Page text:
When You Know It Is Time to Go

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You may not remember exactly when you stopped being excited about getting to work and tackling the day’s challenges. It may have started as a gentle feeling of reluctance – sleeping an extra ten minutes after the alarm went off, or choosing to stop and get a latte on the way to work, even though you were already running late. A few extra z’s helped and a double mocha frappée was a good distraction for a little while, but now delaying your arrival can’t prevent what has evolved into a full-blown feeling of dread the minute you open the front door of the building.

Complacency is only making things worse.

Whining (or “wining”) at happy hour isn’t going to change things. If your personal goals have gotten blurry and your work goals feel like moving targets, it’s time to get a handle on things. Complacency is only making things worse.  Odds are there are more clues around you than just how you feel. You know it is time to move on when:

There is no opportunity for promotion. This point only matters if 1) you had plans to rise up in the ranks and there is no longer a clear path to a viable position or 2) the company expects people to advance and there is nothing you really are qualified to do or are interested in doing at a higher level. It could be that you came in at a time when what you were interested in doing was exactly what the organization needed. You may have been able to plan a trajectory for the next few years that made sense then, but now things changed. The next-level position disappeared or the bar was raised to an impossible level for you to be able to compete for it. It could also be that you were perfectly happy doing what you were doing, but the pressure to advance has now become greater than any praise you’re getting for doing a good job at the level you are in. What you were doing may have worked well for a number of years, but the company’s agenda/needs have changed. There are younger, hungrier candidates being hired around you and you are now being expected to step up or move over.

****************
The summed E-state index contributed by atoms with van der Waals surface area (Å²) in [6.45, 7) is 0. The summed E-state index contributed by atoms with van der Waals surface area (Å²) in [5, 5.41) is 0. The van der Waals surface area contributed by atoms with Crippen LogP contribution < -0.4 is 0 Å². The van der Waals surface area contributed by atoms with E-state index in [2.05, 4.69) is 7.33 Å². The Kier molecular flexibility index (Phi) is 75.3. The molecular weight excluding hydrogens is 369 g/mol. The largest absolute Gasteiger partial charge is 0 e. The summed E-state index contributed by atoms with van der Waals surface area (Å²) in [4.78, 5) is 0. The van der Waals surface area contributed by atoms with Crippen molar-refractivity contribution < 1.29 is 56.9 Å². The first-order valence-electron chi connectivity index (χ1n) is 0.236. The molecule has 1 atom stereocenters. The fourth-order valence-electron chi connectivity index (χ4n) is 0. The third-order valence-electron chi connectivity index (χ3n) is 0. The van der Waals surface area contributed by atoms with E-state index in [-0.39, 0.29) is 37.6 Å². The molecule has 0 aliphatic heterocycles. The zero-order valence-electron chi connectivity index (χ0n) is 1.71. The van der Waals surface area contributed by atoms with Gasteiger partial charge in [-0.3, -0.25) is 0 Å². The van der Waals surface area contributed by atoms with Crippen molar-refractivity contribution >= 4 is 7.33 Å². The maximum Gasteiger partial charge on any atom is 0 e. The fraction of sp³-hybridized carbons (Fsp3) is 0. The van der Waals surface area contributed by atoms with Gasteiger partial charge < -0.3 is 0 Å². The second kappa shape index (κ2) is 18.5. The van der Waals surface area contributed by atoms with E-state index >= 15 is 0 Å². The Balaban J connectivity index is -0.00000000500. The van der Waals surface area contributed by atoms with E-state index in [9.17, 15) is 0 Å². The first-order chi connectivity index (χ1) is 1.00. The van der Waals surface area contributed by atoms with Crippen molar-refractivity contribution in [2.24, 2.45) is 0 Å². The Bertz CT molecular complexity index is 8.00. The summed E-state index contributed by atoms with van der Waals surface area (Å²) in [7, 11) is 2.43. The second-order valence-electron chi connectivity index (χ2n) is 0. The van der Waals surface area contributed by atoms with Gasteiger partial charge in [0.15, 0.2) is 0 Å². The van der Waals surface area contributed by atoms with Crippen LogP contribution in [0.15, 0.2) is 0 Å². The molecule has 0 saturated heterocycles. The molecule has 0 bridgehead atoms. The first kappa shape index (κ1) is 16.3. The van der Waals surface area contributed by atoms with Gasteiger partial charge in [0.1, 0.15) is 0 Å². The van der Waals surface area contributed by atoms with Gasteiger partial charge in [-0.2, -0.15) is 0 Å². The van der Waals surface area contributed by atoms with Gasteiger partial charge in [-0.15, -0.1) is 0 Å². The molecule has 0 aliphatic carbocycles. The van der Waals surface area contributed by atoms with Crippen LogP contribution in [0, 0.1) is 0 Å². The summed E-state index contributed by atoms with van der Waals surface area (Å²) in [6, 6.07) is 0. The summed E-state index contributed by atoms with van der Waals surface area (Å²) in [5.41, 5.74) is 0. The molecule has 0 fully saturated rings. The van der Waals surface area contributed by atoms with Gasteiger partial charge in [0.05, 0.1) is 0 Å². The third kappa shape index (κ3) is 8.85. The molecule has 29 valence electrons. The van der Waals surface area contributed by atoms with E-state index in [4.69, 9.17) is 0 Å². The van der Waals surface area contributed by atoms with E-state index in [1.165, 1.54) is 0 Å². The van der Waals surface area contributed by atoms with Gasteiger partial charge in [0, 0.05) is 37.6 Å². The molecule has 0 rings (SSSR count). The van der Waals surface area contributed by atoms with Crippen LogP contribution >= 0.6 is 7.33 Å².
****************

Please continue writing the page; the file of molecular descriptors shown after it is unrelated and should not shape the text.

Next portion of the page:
An entirely different skill set is needed. You may have previously performed at a high level using skills or tools that have become obsolete. (Imagine what happened to switchboard operators 50 years ago and COBOL programmers 20 years ago.)Technologies changed and you may have missed the opportunity to master the new skills. Or, roles that relied on interpersonal skills may have been replaced with software applications that spit out metrics to make decisions. Where negotiating may have played a big part in getting things to move in the right direction in the past, the expected outcomes are now automated and there is no discussion required. The ability to manipulate and report data may now outweigh the need to communicate verbally or influence others.